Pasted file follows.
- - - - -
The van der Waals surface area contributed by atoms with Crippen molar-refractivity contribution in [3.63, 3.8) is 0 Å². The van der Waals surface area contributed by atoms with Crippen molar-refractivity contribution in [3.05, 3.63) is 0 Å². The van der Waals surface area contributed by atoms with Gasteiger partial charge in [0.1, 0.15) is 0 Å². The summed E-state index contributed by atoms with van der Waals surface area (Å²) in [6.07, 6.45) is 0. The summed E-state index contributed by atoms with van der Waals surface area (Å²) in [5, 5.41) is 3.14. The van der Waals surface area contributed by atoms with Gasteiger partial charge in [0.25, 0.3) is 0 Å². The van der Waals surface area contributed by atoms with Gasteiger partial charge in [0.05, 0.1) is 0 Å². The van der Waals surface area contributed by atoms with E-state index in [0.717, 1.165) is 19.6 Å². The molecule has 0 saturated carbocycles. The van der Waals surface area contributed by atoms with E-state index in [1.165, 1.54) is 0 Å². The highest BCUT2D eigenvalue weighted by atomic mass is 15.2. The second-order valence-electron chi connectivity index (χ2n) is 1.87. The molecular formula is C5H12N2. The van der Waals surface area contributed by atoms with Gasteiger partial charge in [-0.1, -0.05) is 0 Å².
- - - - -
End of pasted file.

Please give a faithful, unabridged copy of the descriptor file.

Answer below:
The van der Waals surface area contributed by atoms with Crippen molar-refractivity contribution in [3.63, 3.8) is 0 Å². The van der Waals surface area contributed by atoms with Crippen molar-refractivity contribution in [3.05, 3.63) is 0 Å². The van der Waals surface area contributed by atoms with Gasteiger partial charge in [0.1, 0.15) is 0 Å². The summed E-state index contributed by atoms with van der Waals surface area (Å²) in [6.07, 6.45) is 0. The summed E-state index contributed by atoms with van der Waals surface area (Å²) in [5, 5.41) is 3.14. The van der Waals surface area contributed by atoms with Gasteiger partial charge in [0.25, 0.3) is 0 Å². The van der Waals surface area contributed by atoms with Gasteiger partial charge in [0.05, 0.1) is 0 Å². The van der Waals surface area contributed by atoms with E-state index in [0.717, 1.165) is 19.6 Å². The molecule has 0 saturated carbocycles. The van der Waals surface area contributed by atoms with E-state index in [1.165, 1.54) is 0 Å². The highest BCUT2D eigenvalue weighted by atomic mass is 15.2. The second-order valence-electron chi connectivity index (χ2n) is 1.87. The molecular formula is C5H12N2. The van der Waals surface area contributed by atoms with Gasteiger partial charge in [-0.1, -0.05) is 0 Å².